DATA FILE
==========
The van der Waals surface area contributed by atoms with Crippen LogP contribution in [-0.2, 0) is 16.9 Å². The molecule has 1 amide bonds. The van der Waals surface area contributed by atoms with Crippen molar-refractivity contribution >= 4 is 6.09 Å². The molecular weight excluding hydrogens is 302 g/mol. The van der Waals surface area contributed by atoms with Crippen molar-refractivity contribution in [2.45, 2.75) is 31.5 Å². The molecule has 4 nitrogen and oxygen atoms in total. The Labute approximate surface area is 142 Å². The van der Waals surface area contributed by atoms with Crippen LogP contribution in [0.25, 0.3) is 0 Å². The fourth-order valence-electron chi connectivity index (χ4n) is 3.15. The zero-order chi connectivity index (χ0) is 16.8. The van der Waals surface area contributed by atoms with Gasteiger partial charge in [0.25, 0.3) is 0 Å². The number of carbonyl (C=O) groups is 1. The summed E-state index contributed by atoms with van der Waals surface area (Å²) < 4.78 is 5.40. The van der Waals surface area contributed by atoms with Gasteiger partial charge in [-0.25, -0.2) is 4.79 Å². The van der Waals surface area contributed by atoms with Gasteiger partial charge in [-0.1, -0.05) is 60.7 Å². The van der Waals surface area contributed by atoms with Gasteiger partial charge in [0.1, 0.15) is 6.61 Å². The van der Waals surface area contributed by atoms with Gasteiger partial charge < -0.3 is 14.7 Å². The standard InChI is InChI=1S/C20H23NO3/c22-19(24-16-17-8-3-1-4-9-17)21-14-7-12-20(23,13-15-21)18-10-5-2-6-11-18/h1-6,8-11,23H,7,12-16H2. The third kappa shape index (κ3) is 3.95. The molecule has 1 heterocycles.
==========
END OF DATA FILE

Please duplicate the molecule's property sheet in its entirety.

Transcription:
The van der Waals surface area contributed by atoms with Crippen LogP contribution in [-0.2, 0) is 16.9 Å². The molecule has 1 amide bonds. The van der Waals surface area contributed by atoms with Crippen molar-refractivity contribution >= 4 is 6.09 Å². The molecular weight excluding hydrogens is 302 g/mol. The van der Waals surface area contributed by atoms with Crippen molar-refractivity contribution in [2.45, 2.75) is 31.5 Å². The molecule has 4 nitrogen and oxygen atoms in total. The Labute approximate surface area is 142 Å². The van der Waals surface area contributed by atoms with Crippen LogP contribution in [0.25, 0.3) is 0 Å². The fourth-order valence-electron chi connectivity index (χ4n) is 3.15. The zero-order chi connectivity index (χ0) is 16.8. The van der Waals surface area contributed by atoms with Gasteiger partial charge in [0.25, 0.3) is 0 Å². The number of carbonyl (C=O) groups is 1. The summed E-state index contributed by atoms with van der Waals surface area (Å²) < 4.78 is 5.40. The van der Waals surface area contributed by atoms with Gasteiger partial charge in [-0.25, -0.2) is 4.79 Å². The van der Waals surface area contributed by atoms with Gasteiger partial charge in [-0.1, -0.05) is 60.7 Å². The van der Waals surface area contributed by atoms with Gasteiger partial charge in [0.1, 0.15) is 6.61 Å². The van der Waals surface area contributed by atoms with Gasteiger partial charge < -0.3 is 14.7 Å². The standard InChI is InChI=1S/C20H23NO3/c22-19(24-16-17-8-3-1-4-9-17)21-14-7-12-20(23,13-15-21)18-10-5-2-6-11-18/h1-6,8-11,23H,7,12-16H2. The third kappa shape index (κ3) is 3.95. The molecule has 1 heterocycles.